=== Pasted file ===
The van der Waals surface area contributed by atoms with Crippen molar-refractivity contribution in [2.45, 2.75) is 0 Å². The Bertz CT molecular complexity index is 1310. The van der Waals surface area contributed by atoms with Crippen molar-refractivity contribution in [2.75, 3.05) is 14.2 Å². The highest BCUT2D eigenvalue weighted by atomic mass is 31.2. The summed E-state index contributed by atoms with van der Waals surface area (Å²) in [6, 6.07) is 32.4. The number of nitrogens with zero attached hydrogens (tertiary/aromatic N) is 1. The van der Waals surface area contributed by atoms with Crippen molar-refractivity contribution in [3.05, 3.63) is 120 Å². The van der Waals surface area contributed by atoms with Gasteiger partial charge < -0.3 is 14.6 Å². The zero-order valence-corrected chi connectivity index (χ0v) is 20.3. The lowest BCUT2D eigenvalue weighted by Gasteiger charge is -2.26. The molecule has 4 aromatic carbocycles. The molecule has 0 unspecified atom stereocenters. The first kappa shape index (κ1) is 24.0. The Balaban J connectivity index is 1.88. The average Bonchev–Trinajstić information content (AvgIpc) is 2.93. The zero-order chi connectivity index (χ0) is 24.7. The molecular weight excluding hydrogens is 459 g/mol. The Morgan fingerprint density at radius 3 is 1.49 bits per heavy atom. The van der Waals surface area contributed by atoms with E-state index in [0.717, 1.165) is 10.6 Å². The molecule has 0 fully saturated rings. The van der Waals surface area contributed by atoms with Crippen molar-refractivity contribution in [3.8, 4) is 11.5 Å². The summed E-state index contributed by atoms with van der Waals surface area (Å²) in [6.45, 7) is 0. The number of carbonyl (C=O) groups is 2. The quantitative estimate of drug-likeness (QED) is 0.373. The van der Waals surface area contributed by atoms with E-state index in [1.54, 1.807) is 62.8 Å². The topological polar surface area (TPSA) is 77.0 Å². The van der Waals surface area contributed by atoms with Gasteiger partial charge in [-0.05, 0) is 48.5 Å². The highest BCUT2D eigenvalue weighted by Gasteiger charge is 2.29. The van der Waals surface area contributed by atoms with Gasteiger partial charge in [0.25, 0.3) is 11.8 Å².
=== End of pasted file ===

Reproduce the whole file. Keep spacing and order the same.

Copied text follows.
The van der Waals surface area contributed by atoms with Crippen molar-refractivity contribution in [2.45, 2.75) is 0 Å². The Bertz CT molecular complexity index is 1310. The van der Waals surface area contributed by atoms with Crippen molar-refractivity contribution in [2.75, 3.05) is 14.2 Å². The highest BCUT2D eigenvalue weighted by atomic mass is 31.2. The summed E-state index contributed by atoms with van der Waals surface area (Å²) in [6, 6.07) is 32.4. The number of nitrogens with zero attached hydrogens (tertiary/aromatic N) is 1. The van der Waals surface area contributed by atoms with Crippen molar-refractivity contribution in [3.05, 3.63) is 120 Å². The van der Waals surface area contributed by atoms with Gasteiger partial charge < -0.3 is 14.6 Å². The zero-order valence-corrected chi connectivity index (χ0v) is 20.3. The lowest BCUT2D eigenvalue weighted by Gasteiger charge is -2.26. The molecule has 4 aromatic carbocycles. The molecule has 0 unspecified atom stereocenters. The first kappa shape index (κ1) is 24.0. The Balaban J connectivity index is 1.88. The average Bonchev–Trinajstić information content (AvgIpc) is 2.93. The zero-order chi connectivity index (χ0) is 24.7. The molecular weight excluding hydrogens is 459 g/mol. The Morgan fingerprint density at radius 3 is 1.49 bits per heavy atom. The van der Waals surface area contributed by atoms with E-state index in [0.717, 1.165) is 10.6 Å². The molecule has 0 fully saturated rings. The van der Waals surface area contributed by atoms with Crippen molar-refractivity contribution in [3.8, 4) is 11.5 Å². The summed E-state index contributed by atoms with van der Waals surface area (Å²) in [6.45, 7) is 0. The number of carbonyl (C=O) groups is 2. The quantitative estimate of drug-likeness (QED) is 0.373. The van der Waals surface area contributed by atoms with E-state index in [1.54, 1.807) is 62.8 Å². The topological polar surface area (TPSA) is 77.0 Å². The van der Waals surface area contributed by atoms with Gasteiger partial charge in [-0.05, 0) is 48.5 Å². The highest BCUT2D eigenvalue weighted by Gasteiger charge is 2.29. The van der Waals surface area contributed by atoms with Gasteiger partial charge in [0.25, 0.3) is 11.8 Å².